The U.S. Supreme Court Has Ended the CDC's Eviction Ban

The U.S. Supreme Court has ruled that the CDC's August 3, 2021 eviction ban is invalid.

The Alabama Association of Realtors, along with other plaintiffs, challenged the validity of the Centers for Disease Control and Prevention (CDC)'s August 3, 2021 Agency Order halting evictions in areas with high COVID-19 transmission rates (Order).

The U.S. District Court for the District of Columbia (District Court) agreed with the plaintiffs that the Order was unlawful, but stayed (put on hold) its decision, leaving the Order in place.

The plaintiffs then asked the U.S. Supreme Court to lift (vacate) the District Court's stay of its decision, which would result in the eviction ban created by the Order ending. On August 26, 2021, the Supreme Court granted the plaintiffs' request to vacate the District Court's stay.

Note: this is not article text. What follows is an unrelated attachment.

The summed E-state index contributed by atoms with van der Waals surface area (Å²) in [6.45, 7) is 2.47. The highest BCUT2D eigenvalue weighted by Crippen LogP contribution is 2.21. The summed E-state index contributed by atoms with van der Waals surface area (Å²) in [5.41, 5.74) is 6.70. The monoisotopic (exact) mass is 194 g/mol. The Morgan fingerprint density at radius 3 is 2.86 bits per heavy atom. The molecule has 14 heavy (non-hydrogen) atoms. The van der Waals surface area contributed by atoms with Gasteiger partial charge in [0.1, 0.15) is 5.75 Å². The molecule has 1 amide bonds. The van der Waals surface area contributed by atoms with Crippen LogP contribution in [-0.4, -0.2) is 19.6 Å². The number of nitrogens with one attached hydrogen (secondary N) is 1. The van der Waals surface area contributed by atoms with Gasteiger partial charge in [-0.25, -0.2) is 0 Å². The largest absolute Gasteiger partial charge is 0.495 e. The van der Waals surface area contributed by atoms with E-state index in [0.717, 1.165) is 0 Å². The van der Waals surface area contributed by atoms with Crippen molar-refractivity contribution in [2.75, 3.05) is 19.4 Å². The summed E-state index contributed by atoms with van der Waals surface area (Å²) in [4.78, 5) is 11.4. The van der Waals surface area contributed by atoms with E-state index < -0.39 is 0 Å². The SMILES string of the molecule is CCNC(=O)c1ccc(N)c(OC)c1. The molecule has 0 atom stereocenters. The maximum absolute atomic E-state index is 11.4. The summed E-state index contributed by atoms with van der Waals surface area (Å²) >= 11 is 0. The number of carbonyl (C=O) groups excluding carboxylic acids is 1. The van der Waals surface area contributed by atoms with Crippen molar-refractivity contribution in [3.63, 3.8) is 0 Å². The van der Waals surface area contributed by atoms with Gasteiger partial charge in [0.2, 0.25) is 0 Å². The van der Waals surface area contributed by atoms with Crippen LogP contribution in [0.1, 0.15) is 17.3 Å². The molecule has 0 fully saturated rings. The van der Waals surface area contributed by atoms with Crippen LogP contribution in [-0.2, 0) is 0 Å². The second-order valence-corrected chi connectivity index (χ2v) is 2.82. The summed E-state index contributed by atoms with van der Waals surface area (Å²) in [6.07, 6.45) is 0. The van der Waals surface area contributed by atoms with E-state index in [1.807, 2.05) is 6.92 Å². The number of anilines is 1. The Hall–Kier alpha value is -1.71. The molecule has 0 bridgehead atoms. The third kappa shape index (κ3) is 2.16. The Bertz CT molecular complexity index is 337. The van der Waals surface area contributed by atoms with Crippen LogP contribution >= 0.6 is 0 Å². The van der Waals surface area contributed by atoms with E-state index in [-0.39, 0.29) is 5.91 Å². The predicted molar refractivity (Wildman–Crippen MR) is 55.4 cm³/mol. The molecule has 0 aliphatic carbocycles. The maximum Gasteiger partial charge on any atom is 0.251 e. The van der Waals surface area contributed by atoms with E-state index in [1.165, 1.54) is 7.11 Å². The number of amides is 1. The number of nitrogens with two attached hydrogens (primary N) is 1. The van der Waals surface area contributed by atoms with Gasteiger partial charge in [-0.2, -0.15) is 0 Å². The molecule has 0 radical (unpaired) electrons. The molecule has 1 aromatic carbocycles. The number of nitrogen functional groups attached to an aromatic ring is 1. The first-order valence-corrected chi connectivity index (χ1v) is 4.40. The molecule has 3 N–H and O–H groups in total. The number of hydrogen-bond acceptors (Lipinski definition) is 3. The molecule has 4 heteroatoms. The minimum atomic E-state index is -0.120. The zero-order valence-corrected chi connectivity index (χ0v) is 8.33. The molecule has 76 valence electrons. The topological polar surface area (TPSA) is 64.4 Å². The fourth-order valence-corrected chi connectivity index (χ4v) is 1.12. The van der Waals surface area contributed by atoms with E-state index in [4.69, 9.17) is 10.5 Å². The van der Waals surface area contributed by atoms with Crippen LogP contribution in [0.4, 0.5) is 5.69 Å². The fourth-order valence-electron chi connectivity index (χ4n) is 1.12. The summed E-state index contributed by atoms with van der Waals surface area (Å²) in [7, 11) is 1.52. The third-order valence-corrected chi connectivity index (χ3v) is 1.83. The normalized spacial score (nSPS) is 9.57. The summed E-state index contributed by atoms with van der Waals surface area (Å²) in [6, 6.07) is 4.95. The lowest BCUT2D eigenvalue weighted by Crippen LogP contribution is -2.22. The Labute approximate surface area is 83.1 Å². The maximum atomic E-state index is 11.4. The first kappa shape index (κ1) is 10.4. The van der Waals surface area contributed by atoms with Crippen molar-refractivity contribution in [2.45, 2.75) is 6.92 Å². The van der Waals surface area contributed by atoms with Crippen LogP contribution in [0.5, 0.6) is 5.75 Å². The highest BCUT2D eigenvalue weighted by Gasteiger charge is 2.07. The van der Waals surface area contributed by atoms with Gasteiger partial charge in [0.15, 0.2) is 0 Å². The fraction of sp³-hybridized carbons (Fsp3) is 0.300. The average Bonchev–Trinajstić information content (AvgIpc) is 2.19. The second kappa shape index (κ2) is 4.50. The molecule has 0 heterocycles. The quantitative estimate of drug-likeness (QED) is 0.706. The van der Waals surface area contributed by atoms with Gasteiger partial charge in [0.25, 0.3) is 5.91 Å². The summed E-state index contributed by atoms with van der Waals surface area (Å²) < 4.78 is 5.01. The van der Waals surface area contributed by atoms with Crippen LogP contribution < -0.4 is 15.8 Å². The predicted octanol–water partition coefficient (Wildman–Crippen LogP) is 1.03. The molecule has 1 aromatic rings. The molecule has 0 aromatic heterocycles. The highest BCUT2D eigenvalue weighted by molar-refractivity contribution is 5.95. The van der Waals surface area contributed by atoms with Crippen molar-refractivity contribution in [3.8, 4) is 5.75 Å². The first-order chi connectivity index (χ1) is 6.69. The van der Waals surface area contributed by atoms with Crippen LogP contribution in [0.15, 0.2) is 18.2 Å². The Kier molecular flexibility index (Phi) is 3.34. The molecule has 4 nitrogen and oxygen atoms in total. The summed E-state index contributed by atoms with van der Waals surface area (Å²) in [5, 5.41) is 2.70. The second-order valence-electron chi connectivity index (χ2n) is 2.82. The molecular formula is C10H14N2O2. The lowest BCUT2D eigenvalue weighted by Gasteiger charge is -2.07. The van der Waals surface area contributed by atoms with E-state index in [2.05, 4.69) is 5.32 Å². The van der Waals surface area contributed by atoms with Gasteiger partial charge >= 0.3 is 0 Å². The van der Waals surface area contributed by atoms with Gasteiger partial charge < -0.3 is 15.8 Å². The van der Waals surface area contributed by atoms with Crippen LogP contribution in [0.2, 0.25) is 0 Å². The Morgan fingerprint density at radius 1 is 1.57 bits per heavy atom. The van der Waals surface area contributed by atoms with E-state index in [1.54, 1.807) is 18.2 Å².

As a result of the Supreme Court's August 26, 2021 decision, the CDC's eviction ban is no longer in place.

Even though the CDC's eviction ban has ended, states, counties, and cities can still ban evictions and enact other tenant protections. See Nolo's Emergency Bans on Evictions and Other Tenant Protections Related to Coronavirus to find out if there is a state eviction ban where you live.

Contact your county or city government to find out if there is a local eviction ban or other tenant protections in place. To find the contact information for local government, search online or visit "How to Contact Your Elected Officials" on

Also, both tenants and landlords who are struggling can check the National Low Income Housing Coalition's Treasury Emergency Rental Assistance (ERA) Dashboard to find local assistance programs.

Effective date: August 26, 2021